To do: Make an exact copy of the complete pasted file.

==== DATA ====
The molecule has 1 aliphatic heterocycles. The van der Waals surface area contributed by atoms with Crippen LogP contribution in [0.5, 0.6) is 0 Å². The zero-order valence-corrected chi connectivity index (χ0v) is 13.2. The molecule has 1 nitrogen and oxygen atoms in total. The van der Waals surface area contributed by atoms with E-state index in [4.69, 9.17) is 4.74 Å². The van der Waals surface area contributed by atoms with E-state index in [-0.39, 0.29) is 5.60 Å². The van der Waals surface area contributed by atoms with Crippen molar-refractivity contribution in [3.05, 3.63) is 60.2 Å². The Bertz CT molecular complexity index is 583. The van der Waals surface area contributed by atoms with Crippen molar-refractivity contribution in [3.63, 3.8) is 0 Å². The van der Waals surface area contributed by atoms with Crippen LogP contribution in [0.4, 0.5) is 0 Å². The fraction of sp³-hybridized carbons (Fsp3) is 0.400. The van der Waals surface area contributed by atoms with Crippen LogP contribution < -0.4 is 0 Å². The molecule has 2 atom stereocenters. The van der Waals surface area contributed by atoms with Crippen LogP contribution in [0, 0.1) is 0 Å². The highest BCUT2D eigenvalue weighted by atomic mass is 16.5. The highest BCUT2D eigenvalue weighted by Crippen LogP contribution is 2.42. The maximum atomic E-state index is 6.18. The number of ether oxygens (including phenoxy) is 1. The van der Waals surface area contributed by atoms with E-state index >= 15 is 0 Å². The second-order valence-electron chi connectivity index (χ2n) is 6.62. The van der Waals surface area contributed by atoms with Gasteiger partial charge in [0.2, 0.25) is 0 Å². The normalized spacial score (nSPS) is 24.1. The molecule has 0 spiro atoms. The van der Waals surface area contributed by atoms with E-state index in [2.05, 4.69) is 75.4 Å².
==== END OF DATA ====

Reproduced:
The molecule has 1 aliphatic heterocycles. The van der Waals surface area contributed by atoms with Crippen LogP contribution in [0.5, 0.6) is 0 Å². The zero-order valence-corrected chi connectivity index (χ0v) is 13.2. The molecule has 1 nitrogen and oxygen atoms in total. The van der Waals surface area contributed by atoms with E-state index in [4.69, 9.17) is 4.74 Å². The van der Waals surface area contributed by atoms with E-state index in [-0.39, 0.29) is 5.60 Å². The van der Waals surface area contributed by atoms with Crippen molar-refractivity contribution in [3.05, 3.63) is 60.2 Å². The Bertz CT molecular complexity index is 583. The van der Waals surface area contributed by atoms with Crippen molar-refractivity contribution in [3.63, 3.8) is 0 Å². The van der Waals surface area contributed by atoms with Crippen LogP contribution in [0.4, 0.5) is 0 Å². The fraction of sp³-hybridized carbons (Fsp3) is 0.400. The van der Waals surface area contributed by atoms with Crippen LogP contribution < -0.4 is 0 Å². The molecule has 2 atom stereocenters. The van der Waals surface area contributed by atoms with Crippen LogP contribution in [0, 0.1) is 0 Å². The highest BCUT2D eigenvalue weighted by atomic mass is 16.5. The highest BCUT2D eigenvalue weighted by Crippen LogP contribution is 2.42. The maximum atomic E-state index is 6.18. The number of ether oxygens (including phenoxy) is 1. The van der Waals surface area contributed by atoms with E-state index >= 15 is 0 Å². The second-order valence-electron chi connectivity index (χ2n) is 6.62. The van der Waals surface area contributed by atoms with Gasteiger partial charge in [0.2, 0.25) is 0 Å². The normalized spacial score (nSPS) is 24.1. The molecule has 0 spiro atoms. The van der Waals surface area contributed by atoms with E-state index in [2.05, 4.69) is 75.4 Å².